It’s a system that doesn’t require any knowledge of Japanese to begin.
That’s because each character is first given an English name closest to its core meaning, and then broken up into its component parts using stories and imagery that help you create vivid blueprints in your mind.
Then you’re struggling with a character, the blueprint in your mind shows you how to rebuild it.
Remembering the Kanji helps you make blueprints for the 2000 most common Japanese characters.
Remarkably, it takes a lot less time to come up with a good blueprint than to force the characters into your mind with brute force.  If you read through this dissertation, you’ll understand why.
Luckily for you and me, two new books are about to be released – Remembering Simplified Hanzi and Remembering Traditional Hanzi.
If you don’t want to throw years of your life away learning characters the old fashioned way, these books are for you.  I’m excited that they’ll be released by the end of the year.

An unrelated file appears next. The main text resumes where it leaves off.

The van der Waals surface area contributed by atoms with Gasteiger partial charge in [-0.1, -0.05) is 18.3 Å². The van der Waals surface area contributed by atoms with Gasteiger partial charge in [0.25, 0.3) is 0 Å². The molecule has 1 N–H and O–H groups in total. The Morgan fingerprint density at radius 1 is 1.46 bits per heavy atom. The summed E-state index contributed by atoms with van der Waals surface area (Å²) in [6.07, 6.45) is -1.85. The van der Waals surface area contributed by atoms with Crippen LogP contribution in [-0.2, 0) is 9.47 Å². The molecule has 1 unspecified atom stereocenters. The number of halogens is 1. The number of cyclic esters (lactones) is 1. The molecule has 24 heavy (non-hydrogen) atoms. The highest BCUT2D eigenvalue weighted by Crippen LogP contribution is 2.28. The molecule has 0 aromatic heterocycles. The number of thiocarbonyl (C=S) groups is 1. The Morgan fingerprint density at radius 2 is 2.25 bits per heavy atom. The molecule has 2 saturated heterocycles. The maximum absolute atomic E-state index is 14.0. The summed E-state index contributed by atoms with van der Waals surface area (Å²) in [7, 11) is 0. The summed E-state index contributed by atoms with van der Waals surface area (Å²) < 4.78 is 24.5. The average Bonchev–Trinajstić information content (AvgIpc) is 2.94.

Even if this method cuts down your time spent learning characters, ‘mastering’ Chinese is still a long path to start down.
The path can look daunting when you realize how far it goes – an ever receding point over the horizon.  Which brings us to the next mistake to avoid when learning Chinese:
Mistake #4: Focusing on progress over process
Having goals for learning Chinese is fine, and can take you a long way on the path to fluency.
But you may end up going crazy long before you reach your destination.
That’s because a realistic expectation for learning Mandarin to true fluency might be twenty years – and many people continually delude themselves along the way.